AP Photo by Rick Bowmer
Bryan Denson, a reporter at The Oregonian in Portland, Ore., spent two years researching and writing about the case of convicted CIA operative-turned-Russian spy, Harold James “Jim” Nicholson.
His writings eventually culminated in a six-part series in May, “The Spy’s Kid,” that examined the journeys of both Nicholson and his son Nathan into the world of espionage. For the series, Denson interviewed Nicholson’s lawyer Sam Kauffman and members of the Nicholson family, including an exclusive interview with Nathan.
But Denson was missing one major voice in his story — the voice of Nicholson, himself.
“For a couple of years, I was trying to get an interview with Jim Nicholson,” Denson said. “His lawyer agreed to allow me to talk to him. I thought it would be a matter of just going to the federal Bureau of Prisons to get an interview. I was denied any chance of an interview by the BOP.”
For now, Nicholson’s side of the story will remain a mystery. As a part of his sentence, Nicholson was placed under Special Administrative Measures, or SAMs, a government effort to curb the threats of terrorism by limiting prisoner communications with the outside world.
Nicholson is one of 49 prisoners placed under SAMs by the U.S. Bureau of Prisons. SAMs are supposed to be a way to monitor and prevent inmates from providing instruction or direction for future terrorist attacks or information about national security, according to the Department of Justice.
But for reporters trying to cover cases involving SAMs prisoners, the measures are frustrating.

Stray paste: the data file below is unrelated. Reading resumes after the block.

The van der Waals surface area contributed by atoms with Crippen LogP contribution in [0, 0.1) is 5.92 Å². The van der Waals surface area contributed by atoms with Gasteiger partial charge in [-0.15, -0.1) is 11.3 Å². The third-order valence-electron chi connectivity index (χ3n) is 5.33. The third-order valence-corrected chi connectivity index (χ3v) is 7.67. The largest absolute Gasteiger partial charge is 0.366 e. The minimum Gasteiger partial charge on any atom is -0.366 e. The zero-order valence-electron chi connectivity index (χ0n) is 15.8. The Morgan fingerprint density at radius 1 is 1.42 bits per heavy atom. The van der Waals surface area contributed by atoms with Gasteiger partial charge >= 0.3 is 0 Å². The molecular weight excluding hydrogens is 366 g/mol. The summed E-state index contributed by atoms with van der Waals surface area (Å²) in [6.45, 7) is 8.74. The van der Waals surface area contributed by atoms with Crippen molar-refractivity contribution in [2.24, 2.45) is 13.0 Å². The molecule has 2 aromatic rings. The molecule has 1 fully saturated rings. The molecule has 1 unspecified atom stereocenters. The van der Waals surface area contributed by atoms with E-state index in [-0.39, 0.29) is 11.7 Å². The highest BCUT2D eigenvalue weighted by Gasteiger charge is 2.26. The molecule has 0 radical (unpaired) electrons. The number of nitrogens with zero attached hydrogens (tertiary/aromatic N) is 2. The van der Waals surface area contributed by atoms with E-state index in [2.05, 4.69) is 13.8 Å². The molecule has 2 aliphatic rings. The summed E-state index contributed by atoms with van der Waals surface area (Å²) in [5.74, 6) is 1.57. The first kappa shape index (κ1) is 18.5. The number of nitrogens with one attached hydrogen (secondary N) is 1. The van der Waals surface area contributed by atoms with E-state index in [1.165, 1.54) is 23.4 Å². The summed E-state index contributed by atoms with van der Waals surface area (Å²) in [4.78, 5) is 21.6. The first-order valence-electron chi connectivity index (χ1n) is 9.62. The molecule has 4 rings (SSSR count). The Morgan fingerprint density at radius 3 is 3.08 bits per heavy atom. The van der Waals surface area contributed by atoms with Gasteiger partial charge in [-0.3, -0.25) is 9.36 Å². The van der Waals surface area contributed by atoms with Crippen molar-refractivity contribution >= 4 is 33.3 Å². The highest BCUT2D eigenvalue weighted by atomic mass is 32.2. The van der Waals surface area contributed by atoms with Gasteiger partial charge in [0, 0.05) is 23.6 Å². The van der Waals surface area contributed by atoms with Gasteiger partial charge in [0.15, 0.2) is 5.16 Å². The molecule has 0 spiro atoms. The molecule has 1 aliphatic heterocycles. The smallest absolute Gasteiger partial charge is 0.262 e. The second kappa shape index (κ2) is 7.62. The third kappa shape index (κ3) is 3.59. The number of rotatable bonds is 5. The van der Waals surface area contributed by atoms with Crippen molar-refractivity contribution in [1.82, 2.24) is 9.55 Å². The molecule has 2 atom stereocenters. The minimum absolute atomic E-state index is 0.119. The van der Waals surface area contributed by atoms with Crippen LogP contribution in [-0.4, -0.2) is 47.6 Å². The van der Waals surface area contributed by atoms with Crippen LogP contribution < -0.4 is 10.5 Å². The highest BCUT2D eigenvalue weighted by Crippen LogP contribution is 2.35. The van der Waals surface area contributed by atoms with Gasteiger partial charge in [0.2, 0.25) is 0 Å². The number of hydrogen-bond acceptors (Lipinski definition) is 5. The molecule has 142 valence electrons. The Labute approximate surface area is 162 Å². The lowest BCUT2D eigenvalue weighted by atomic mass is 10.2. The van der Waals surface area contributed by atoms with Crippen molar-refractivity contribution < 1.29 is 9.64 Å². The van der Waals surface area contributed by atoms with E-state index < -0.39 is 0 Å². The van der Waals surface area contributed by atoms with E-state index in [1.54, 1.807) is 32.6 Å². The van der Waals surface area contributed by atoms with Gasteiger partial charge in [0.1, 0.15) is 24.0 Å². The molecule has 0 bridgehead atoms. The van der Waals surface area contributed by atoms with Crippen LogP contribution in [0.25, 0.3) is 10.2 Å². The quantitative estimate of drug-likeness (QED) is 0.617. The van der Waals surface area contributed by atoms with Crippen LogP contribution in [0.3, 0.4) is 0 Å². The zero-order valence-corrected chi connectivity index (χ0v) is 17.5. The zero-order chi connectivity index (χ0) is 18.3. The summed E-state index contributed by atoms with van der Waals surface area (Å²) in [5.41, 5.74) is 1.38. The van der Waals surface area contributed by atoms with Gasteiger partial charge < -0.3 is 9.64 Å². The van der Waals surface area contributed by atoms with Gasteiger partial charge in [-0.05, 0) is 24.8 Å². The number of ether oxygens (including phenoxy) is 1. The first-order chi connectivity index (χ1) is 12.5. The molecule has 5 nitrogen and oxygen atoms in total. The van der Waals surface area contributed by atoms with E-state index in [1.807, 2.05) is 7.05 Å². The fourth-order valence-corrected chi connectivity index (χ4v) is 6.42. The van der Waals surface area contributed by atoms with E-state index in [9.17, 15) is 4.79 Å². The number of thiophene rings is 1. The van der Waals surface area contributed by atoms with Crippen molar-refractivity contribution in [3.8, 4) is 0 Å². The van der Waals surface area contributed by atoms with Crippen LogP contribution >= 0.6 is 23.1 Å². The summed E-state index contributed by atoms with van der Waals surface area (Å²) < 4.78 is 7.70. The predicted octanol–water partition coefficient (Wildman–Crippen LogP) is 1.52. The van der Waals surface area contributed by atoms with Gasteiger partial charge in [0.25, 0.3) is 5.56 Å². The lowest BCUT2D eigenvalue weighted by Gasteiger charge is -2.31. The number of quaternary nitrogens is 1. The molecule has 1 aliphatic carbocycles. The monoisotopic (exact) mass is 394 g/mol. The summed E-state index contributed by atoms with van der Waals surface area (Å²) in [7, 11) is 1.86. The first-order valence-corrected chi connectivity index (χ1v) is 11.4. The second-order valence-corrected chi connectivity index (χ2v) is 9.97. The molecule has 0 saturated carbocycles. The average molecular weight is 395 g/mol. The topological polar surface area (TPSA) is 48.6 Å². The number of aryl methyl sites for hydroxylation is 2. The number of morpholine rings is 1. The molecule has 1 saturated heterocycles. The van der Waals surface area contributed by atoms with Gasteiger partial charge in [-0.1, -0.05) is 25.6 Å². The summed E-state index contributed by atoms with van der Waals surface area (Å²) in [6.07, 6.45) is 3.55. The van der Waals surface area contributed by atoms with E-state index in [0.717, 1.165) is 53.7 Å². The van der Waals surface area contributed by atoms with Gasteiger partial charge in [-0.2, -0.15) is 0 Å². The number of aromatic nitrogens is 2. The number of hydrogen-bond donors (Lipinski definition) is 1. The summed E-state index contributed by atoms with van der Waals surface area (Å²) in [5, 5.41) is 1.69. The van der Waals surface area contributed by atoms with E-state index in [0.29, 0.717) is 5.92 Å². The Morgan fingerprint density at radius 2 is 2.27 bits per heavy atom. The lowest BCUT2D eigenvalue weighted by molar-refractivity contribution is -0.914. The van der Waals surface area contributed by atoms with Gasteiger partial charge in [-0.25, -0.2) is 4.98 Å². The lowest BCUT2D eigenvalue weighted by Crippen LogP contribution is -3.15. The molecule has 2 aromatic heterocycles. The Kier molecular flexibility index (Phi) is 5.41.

Prisoners placed under SAMs are not allowed outside communication with the media. This means not only can they not be contacted by members of the press, but they cannot contact the press themselves or through a lawyer, essentially removing the option of placing their story in the public record.
“Should we trample the First Amendment in service of further punishment of prisoners who are already being locked down in single cells 23 hours a day?” Denson said. “As I mentioned previously: This is not about Jim Nicholson’s right to tell his story as much as it’s the right of all Americans to read it.”
However, a prisoner’s ability to communicate is often “a black hole in the Constitution,” according to David Hudson, a scholar at the First Amendment Center and adjunct law professor at Vanderbilt University.
“People do have a right to receive information and ideas, and the press is a conduit of that,” Hudson said. “Inmates have a unique perspective of the prison system, which is a matter of public interest. They deserve to have their perspective told.”
Nicholson was accused of handing over confidential secrets to Russia from 1994 until his arrest in 1996, and was on trial for a second time in 2009 for using his then 23-year-old son, Nathan, to pass notes from his cell in Portland to the Russian Foreign Intelligence Service.
Nicholson initially pleaded not guilty to the charges against him in January 2009. Two years later, however, he pleaded guilty to charges of conspiracy to act as an agent of a foreign government and conspiracy to commit money laundering. He was sentenced to eight additional years in prison. He was placed under SAMs in July 2011.